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April 6, 2021

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In quieter Mexico City, rare bats make an appearance

At a Mexico City university campus, researchers are stringing mesh nets between trees, hoping to capture evidence that a rare bat has begun visiting its favorite plants in this metropolis of 9 million.

The National Autonomous University’s botanical gardens are filled with flowering morning glory, agave plants and cactuses that provide the bats with food; their long tongues and noses have evolved to drink nectar from the blooms.

The protected Mexican long-tongued bat was first sighted this year in an even more unlikely location: a zoo at the Chapultepec park in the city’s center. Under pandemic rules, the park was closed or placed under strict visitation limits for much of the past year, and that may have encouraged the bats to come and feast.

“It is clear that we have seen that, as human activity declined in the city, wild animals have begun to re-take the city,” said Rodrigo Medellín, a biologist at the university’s Ecology Institute. “It is really divine justice that the bats are showing they can coexist with us, if only we give them a chance.”

As people across the globe stay home to stop the spread of the coronavirus, animals have been venturing into places they aren’t usually seen. Coyotes have meandered along downtown Chicago’s Michigan Avenue and near San Francisco’s Golden Gate Bridge. A puma roamed the streets of Santiago, Chile. Goats took over a town in Wales. In India, already daring wildlife has become bolder with hungry monkeys entering homes and opening refrigerators to look for food.

In Mexico, bioluminescent plankton appeared at some beaches in the normally bustling resort of Acapulco for the first time in memory, though researchers are not clear about whether a decrease in human activity was responsible. Some think the decline in man-made lighting may have simply made the phenomenon easier to spot.

As night begins to fall in the botanical garden in Mexico City, a shout rang out among the researchers. “We got one!”

With carefully gloved hands, a student began to take the tiny, 4-inch (10-centimeter) animal out of the net. It could fit in the palm of one hand. Medellín was certain as soon as he saw it: It’s a long-tongued bat, distinguishable by the elongated tip of its nose.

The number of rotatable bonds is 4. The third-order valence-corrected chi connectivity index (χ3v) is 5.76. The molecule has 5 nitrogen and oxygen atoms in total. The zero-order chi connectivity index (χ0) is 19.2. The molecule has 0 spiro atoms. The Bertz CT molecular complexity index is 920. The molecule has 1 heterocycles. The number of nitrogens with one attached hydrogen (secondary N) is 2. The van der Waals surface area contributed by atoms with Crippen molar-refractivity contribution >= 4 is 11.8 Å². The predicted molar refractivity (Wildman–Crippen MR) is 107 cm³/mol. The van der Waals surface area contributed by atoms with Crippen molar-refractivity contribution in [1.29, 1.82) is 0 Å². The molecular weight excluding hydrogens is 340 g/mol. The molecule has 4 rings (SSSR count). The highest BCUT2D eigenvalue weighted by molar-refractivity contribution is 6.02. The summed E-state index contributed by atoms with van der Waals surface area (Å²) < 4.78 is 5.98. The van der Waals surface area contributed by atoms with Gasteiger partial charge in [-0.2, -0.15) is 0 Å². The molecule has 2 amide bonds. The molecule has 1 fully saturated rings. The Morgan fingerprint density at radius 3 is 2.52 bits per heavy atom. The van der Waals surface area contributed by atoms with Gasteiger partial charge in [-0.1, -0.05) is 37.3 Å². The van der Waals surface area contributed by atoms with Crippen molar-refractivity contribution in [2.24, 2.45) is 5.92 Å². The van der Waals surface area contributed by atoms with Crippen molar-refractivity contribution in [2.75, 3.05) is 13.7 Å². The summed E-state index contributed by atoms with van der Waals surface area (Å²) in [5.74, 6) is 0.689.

“I never would have thought it,” he said of seeing the bat in Mexico City. Listed as threatened in 1994, the bat normally lives in dry forests and deserts, in a range that extends from the southwestern United States to Central America.

But it’s not clear whether the long-tongued bat has begun re-colonizing Mexico City, or whether the city is just a seasonal island the bats are visiting now when its favorite plants are in bloom. Key facts like the bats’ migration patterns, or how far they fly, remain unclear.

So researchers are trying to learn as much about the bat’s incursion in Mexico City as they can.

Once the tiny bat was freed from the net, one researcher rubbed the bat’s wings, back, nose and head with a small cube of gelatin, to pick up and preserve possible samples of pollen, to determine what plants the bat has been visiting.

The bat also got a small dose of sugar water from a syringe, to help it recover from the stress and help obtain stool samples that can shed further light on its diet. Finally, a tiny microchip the size of a grain of rice was inserted into the animal’s back, to help track its movements.

There are 140 species of bats in Mexico and they serve as important pollinators for several species of plants. But the tiny mammals have been vilified and persecuted.

Bats can harbor a host of viruses, including some of the ones that spread among humans.

Medellín says bats avoid humans, and help us a lot.

“If we give bats a chance, they can be here with us, helping us in our lives,” he said.

“They are not going to mess with us, they are not going to give us COVID, they are not going to give us rabies. They are not going to do anything other than help and benefit us.”




 

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